Check Times, Location, and Availability Cost: No Data Given. Waitlist Code: 1

ENGLISH 483. Great Works of Literature.

Section 001 Primo Levi and the Memory of Auschwitz. (Drop/Add deadline=January 27).

Instructor(s): Ralph G Williams (fiesole@umich.edu)

Prerequisites: (1). May be repeated for credit with department permission.

Mini/Short course

Credits: (1).

Course Homepage: No homepage submitted.

Primo Levi was a Jew from Torino who survived a year in Auschwitz. His books, which deal recurrently with this experience, arguably constitute one of the major moral and stylistic projects of this century. In this course we will discuss five of them: Survival at Auschwitz, The Reawakening, The Monkey's Wrench, The Periodic Table, and The Drowned and The Saved. We will also read selections from his poems. We will examine in particular his understanding of the role of memory and remembering in constituting social experience, and observe the ways in which he confronts the problem of writing about the unspeakable. Coursework includes one 8 page essay and a final exam.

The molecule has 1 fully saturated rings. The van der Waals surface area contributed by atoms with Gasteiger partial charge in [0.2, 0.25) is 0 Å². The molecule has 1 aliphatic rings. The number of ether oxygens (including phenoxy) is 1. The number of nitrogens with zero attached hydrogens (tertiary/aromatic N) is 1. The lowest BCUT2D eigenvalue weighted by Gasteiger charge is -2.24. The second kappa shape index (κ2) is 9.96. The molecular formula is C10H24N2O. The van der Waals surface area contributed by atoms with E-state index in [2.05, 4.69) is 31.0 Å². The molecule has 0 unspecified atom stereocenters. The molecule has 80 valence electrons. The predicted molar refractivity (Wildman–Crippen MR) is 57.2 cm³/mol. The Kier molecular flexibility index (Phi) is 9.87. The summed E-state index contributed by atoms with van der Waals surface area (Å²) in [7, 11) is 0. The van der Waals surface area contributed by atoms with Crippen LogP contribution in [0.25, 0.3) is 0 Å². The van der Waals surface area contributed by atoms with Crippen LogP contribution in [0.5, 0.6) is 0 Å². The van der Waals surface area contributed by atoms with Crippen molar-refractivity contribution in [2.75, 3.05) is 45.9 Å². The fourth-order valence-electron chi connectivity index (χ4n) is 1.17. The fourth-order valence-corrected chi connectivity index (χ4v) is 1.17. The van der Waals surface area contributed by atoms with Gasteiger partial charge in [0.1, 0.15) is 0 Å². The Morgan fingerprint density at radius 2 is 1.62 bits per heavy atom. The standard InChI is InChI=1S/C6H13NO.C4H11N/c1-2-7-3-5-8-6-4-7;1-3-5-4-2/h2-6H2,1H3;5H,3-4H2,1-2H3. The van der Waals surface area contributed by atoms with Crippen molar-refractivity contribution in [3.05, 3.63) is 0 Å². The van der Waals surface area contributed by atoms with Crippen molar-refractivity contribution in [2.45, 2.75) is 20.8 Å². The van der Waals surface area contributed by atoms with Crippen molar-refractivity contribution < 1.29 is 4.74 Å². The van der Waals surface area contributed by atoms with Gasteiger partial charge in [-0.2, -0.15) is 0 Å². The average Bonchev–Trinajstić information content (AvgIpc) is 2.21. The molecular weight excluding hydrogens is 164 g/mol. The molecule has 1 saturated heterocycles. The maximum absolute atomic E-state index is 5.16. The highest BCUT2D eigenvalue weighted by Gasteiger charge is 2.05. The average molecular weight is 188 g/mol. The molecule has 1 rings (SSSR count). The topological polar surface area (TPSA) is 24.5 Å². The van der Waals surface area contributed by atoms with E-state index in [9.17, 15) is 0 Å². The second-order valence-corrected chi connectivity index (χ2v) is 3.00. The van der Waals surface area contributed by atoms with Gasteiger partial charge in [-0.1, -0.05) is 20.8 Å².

Check Times, Location, and Availability Cost: No Data Given. Waitlist Code: 1

ENGLISH 484. Issues in Criticism.

Section 001 Rhetoric & the Achievement of Women's Rights.

Instructor(s): Alisse S Theodore (alisse@umich.edu)

Prerequisites: (3).

Credits: (3; 2 in the half-term).

Course Homepage: http://www-personal.umich.edu/~alisse/ENGL484w02/index.html

Most nineteenth-century American women had little or no access to political leaders, higher education, or even the wages they earned; they were not allowed to vote, sign contracts, or own property in the United States. Despite these rigid constraints and tremendous opposition, over a span of eight decades American women generated massive social and political changes. How? By using the only tool available to them: language. Clearly, what we say, how we say it, and to whom it is said can and does change the world. In this class, you'll learn to use rhetorical theory as a way to critically examine persuasive appeals while we study texts from the nineteenth-century woman's rights movement. Together, we will consider the power of language to define, reform, and even revolutionize politics and society. Work for the course includes class participation, quizzes, and two exams. For waitlist and attendance policies, visit the course website.